If you are looking for a recipe, then you wont find it here for this chicken. I am not sure there is one since each time I make this chicken, it is a little different but it always has one element that is the same – it is comforting. I never grew up on whole roasted chicken. My mother would always buy cut up chicken, marinate it and roast it that way. It tasted amazing.

It was here in the States many years ago that i first saw someone roasting a whole chicken and it fascinated me. The possibilities seemed so endless – how to marinate it, what to stuff in it and what vegetables to roast with it. This became my fun meal of choice – each time I tried something different. First, it took me the longest time to learn how to roast the chicken until it was cooked. I dont have a poultry thermometer so I would keep taking the chicken out every 20 minutes to see if it had cooked. My lesson learned was that the crispiness of the skin is NOT an indicator of how well the chicken is cooked. After many, many disasters, I learned that the chicken was done when I cut through the leg joint and did not see blood or the liquid ran clear. I usually now roast my 3 1/2 pounder at 400 degrees for about an hour and thirty minutes. That gives me the doneness I like and does not overcook the chicken.

Then I learnt about the skin and how to crisp it up. I tried so many different marinades like yogurt, lemon juice, olive oil and oh, so much more. I learned that nothing crisps up the skin like butter. Plain and simple. Butter rubbed all over the bird will really help the skin crisp up. Oh, one more thing. I never used to pat the bird dry before doing all that I was doing to it and it never cooked just right. Now I take the time to pat it really dry and then add my butter and seasonings.

Speaking of seasonings, this is where I love to play. I have tried harissa, Sriracha, Indian tandoori masala, fenugreek leaves (which made it into Modern Spice) and so much more. Happily, most results are great and really worth trying out. If you want the chicken in this photo, it has kosher salt and freshly ground pepper for seasonings.

And as for vegetables, I have found that any roots or hard vegetables work well. I usually make a bed of sweet potatoes, onions, squash or whatever else I have. Season it with salt and pepper and a bit of evoo and then put the chicken on top.

To truss or not to truss. I never trussed since most of my chickens are so small! But this one I did and it works well. A simple tie, nothing fancy.

Into the oven and then the waiting begins. Once the chicken is cooked, I pull it out and let it rest, covered for about 20 minutes. The juices that collect in the pan, all go into a saucepan. I just heat them up and let them thicken and then serve them on the side. I dont think this is the authentic way. I think you are supposed to add flour and butter. I dont. The juices along with the taste of the vegetables just seem to shine through without my messing a lot with it. So why try?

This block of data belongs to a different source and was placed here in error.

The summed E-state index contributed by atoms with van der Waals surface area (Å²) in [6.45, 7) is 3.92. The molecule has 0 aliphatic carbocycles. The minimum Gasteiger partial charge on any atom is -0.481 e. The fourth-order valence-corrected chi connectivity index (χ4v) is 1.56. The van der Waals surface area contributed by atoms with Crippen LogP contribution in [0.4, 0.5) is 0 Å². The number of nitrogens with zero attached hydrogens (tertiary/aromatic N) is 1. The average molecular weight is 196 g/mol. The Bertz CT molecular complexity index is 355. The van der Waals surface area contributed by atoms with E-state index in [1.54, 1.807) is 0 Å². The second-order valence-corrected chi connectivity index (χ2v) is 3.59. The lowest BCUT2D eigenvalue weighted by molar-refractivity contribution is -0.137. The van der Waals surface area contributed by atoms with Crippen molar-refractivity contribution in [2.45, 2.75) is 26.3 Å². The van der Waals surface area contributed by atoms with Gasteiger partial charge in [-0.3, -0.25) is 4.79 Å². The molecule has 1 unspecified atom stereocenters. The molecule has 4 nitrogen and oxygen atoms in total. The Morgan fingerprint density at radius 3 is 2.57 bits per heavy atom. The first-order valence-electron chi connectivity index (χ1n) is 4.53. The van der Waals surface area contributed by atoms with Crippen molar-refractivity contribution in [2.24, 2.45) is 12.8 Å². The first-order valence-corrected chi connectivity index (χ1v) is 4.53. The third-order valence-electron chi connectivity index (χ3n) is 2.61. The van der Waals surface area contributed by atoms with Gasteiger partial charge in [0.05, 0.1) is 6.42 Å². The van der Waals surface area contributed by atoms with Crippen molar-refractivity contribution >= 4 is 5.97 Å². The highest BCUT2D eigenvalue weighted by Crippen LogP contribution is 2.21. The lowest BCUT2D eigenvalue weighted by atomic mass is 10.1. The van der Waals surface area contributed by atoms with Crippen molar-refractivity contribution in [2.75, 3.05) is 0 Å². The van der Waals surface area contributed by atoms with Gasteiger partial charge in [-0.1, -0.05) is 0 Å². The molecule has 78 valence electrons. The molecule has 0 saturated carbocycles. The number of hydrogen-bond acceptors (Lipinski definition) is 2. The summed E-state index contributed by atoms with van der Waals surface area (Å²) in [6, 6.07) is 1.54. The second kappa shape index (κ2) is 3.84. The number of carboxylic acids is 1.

I haven’t learned to carve like Martha yet. I make a mess each time. i watch the videos, have friends show me but that is an art that still eludes me. The best part of that? I get to make more chicken till I learn how to get it right.

There is something so elegant about a whole roasted chicken. Perhaps it reminds me of all the holiday commercials I used to watch on TV in the US when I first moved here. I was lonely and my only outlet was the TV and reading magazines and books. Many a time I would encounter a gorgeous photo or video of a whole roast chicken and marvel at the warmth it seemed to generate at the table. Something about it says there is enough for everyone and more. SOmething about it whispers I care.

Perhaps I am too sentimental.

It has been a rough few months around the world with all the heartache and death. I have had friends lose dear ones and family members fall seriously ill. In all this time, I find myself turning to my husband and kids for comfort and all of us, in turn turning to food.

Food has such power, wouldn’t you agree? Not only to nourish but to give us comfort in difficult times. Each time I step into the kitchen these days, I am grateful for all that we have received and all that we can share.

The smell of roasting chicken in the oven always assures me that all is well in the world.

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  1. Very nice……

  2. Really nice dish. Ethnic Philippines food is very tasty and good for health,especially Pili Nuts. Philippine pili nuts from the Bicol region in the Philippines is a great Filipino or Pinoy food or snack. Pili nuts are very healthy and nutritious indeed, being a source of energy, potassium and iron. They also have protein, dietary fiber / fibre, and calcium as well as monounsaturated and polyunsaturated fats. I know you can get these pili nuts in Filipino stores in Canada, the US, and perhaps in other countries like Australia, New Zealand, the UK and perhaps countries in the EU. Of course, they’re in so many supermarkets and groceries in the Philippines. I hope people can get and buy these nuts online or on wholesale because people will definitely love pili nuts and eat a lot of these pili nuts.

  3. Slowly catching up here.

    Great post, Monica. I, too, love cooking up a whole bird. There’s something magically comforting to it and I love the fact that it will deliver spices, marinades/brines and flavor without a lot of complication. I usually cook outside on a charcoal grill and I’ve taken to the spatchcock technique for quicker and more thorough cooking. The price of a bird makes it cheap enough to experiment. I can’t carve one to save my life…one could say I butcher that process…cough….but it doesn’t matter what it looks like, when the bird arrives to the table there are no leftovers.


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